The Christmas Chop

“Come, we go. Look at da weather out dare. It perfect,” said Darlusz Zabagaiski, the Polish frog who lifes here and is always instigating a project.

Darlusz the frog claims a Christmas tree for the house at the Bakersfield Tree Farm yesterday.

Darlusz said this yesterday morning, a Saturday. It was a gray and cold Vermont morning. Fine snowflakes drifted down, and the wind pushed some of the snow off the roof in white, bone chilling swirls. I looked out the window and shivered.

“You’re crazy. It’s a good day to stay inside and have some hot chocolate,” I said.

Success! Darlusz has finished cutting our Christmas tree.

I knew I wouldn’t win this argument though. So I listened to Darlusz’ pitch. “See, it the first Sataday in December. It, what you say, snieg out dare,” he said, using the Polish word for snow. “It perfect. We go get Christmas tree,” he said.

So Jeff, Darlusz and I piled into the truck and headed up the hill to the Bakersfield Tree Farm , a nice cut -your-own Christmas tree place in picturesque Bakersfield, in northern Vermont.

Darlusz was so excited when we got to the farm he practically hopped out the truck window before I stopped. “Get da saw. Hurry!” he said.

He hopped out into a big field of Christmas trees and disappeared. Jeff and I turned up our coat collars against the snow and trudged through the rows of green trees. I had to admit the place smelled great.

Jeff arranges the tree on a sled to drag it back to the car while Darlusz rests in the branches after cutting the tree.

Jeff and I saw some trees that seemed like good candidates for the house, but we heard Darlusz behind a row of trees deep in the field.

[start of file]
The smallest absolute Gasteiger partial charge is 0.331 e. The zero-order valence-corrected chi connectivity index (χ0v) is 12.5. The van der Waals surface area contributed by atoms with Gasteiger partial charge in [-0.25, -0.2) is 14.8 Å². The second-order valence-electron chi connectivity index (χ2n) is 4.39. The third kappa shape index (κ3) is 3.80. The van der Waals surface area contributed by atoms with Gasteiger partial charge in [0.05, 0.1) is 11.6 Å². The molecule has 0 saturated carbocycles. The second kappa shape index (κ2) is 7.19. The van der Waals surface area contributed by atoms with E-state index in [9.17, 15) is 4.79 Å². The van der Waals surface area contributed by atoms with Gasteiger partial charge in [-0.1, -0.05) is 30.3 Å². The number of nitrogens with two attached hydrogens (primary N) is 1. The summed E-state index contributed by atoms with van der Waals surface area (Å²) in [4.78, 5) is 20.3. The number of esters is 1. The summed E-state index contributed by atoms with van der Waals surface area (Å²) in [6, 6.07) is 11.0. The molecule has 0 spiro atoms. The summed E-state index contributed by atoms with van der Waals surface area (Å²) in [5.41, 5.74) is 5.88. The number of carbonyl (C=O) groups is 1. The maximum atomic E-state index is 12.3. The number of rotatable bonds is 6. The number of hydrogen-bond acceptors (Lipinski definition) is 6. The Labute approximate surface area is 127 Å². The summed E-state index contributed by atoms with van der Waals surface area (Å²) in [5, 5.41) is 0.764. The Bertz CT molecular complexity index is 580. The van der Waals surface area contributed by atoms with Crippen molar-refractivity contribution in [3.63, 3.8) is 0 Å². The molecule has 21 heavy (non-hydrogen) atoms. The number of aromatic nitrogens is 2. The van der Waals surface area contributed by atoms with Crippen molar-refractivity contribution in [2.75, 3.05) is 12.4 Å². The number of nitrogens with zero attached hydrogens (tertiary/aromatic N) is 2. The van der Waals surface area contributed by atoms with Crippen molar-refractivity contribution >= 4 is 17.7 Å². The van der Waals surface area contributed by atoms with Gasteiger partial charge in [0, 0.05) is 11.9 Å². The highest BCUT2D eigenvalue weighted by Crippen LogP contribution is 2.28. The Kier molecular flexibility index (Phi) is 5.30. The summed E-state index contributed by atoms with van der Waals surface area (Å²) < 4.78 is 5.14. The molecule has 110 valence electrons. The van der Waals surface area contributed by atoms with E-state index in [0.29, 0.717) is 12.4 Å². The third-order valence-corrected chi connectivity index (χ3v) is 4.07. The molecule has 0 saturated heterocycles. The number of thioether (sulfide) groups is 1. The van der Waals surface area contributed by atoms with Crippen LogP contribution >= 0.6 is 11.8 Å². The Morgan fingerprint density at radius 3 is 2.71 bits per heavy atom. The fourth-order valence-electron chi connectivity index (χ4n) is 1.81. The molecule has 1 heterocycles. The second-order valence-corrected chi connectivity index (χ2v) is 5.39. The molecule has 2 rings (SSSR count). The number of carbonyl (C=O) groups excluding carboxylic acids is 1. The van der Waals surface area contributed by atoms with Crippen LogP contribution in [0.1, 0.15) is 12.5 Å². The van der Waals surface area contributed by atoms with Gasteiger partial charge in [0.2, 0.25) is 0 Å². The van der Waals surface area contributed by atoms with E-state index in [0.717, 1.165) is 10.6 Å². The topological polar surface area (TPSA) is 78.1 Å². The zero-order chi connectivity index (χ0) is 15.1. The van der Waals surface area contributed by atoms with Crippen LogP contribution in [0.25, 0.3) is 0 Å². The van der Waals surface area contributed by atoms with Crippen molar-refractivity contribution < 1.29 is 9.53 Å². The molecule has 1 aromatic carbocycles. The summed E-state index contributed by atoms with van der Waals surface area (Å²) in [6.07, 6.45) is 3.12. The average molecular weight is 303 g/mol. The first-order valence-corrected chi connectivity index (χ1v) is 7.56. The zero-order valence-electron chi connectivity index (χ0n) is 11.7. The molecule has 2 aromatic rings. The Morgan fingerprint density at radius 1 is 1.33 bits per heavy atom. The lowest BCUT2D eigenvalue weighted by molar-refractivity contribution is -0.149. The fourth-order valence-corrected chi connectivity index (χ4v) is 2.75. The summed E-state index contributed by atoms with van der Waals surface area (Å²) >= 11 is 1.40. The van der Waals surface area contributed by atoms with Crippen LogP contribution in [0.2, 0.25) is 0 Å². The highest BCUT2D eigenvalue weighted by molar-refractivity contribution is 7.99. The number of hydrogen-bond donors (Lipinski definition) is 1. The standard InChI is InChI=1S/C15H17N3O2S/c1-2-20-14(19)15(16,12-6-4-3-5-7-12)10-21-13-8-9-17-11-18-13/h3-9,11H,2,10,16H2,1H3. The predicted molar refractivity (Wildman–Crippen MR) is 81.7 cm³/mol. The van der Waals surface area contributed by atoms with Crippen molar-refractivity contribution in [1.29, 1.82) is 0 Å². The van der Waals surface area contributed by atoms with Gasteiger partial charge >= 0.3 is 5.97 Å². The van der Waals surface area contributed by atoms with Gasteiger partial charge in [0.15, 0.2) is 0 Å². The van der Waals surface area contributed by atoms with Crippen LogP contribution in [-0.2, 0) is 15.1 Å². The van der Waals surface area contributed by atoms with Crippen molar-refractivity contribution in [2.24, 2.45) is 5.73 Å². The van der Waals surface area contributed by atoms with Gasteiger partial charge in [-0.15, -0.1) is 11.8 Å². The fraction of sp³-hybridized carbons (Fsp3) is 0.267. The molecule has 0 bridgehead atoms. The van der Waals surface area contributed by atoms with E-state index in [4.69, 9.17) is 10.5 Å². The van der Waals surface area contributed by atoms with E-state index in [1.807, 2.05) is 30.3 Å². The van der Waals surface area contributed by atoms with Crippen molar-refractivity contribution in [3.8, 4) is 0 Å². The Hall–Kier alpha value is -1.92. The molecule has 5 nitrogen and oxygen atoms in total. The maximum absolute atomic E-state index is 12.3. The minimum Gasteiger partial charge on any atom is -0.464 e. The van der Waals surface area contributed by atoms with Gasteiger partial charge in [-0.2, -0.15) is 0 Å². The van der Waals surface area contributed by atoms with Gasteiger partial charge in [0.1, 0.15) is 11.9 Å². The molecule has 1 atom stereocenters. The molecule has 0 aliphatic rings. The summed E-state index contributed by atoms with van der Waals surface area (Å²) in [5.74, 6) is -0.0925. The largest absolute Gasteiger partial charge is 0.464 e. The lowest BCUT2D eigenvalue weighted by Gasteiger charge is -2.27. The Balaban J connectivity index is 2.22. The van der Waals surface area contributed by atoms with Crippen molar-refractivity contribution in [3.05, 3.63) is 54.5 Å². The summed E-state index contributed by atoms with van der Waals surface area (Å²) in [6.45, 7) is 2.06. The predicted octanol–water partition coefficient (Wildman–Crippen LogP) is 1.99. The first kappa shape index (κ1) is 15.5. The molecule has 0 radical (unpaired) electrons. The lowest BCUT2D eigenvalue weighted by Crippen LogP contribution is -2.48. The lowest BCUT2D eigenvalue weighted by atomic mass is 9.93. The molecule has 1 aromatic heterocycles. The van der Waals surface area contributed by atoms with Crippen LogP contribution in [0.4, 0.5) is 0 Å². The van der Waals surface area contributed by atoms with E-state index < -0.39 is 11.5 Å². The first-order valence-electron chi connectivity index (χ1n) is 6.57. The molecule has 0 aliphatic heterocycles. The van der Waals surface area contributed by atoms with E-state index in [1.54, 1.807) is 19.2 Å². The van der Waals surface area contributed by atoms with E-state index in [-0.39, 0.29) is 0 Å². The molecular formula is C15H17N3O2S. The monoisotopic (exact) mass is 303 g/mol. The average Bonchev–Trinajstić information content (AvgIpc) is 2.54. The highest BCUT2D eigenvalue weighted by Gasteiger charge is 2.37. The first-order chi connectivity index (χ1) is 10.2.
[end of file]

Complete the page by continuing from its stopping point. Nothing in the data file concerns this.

“Dis one. We get dis tree. It perfect for da house.”

He was sitting in the tree, testing the branches, making sure they were full and sturdy. “See, dis Choinki,” he said, using the Polish word for Christmas tree.

As I said, there is no arguing with Darlusz, so I handed him the saw and told him to get to work.

In no time, Darlusz had  the tree cut down. We put it on a plastic sled the farmer gave us to haul the tree back to the truck. “I tired all that sawing. I sit on da sled, too,” he said, plopping himself down in the tree’s branches, atop the sled.

So we dragged the tree, and Darlusz back to the truck. I have to admit it was a nice excursion. The bracing air, the dustings of snow falling from the sky and lacing the trees, and the Christmas-y smell of balsam made me happy, despite the chill.

Next up: Getting stuff to decorate the tree. I can hear Darlusz planning already.

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One Response to “The Christmas Chop”

  1. denis Says:

    Can I borrow Darlusz so he can help me get a Christmas tree too?

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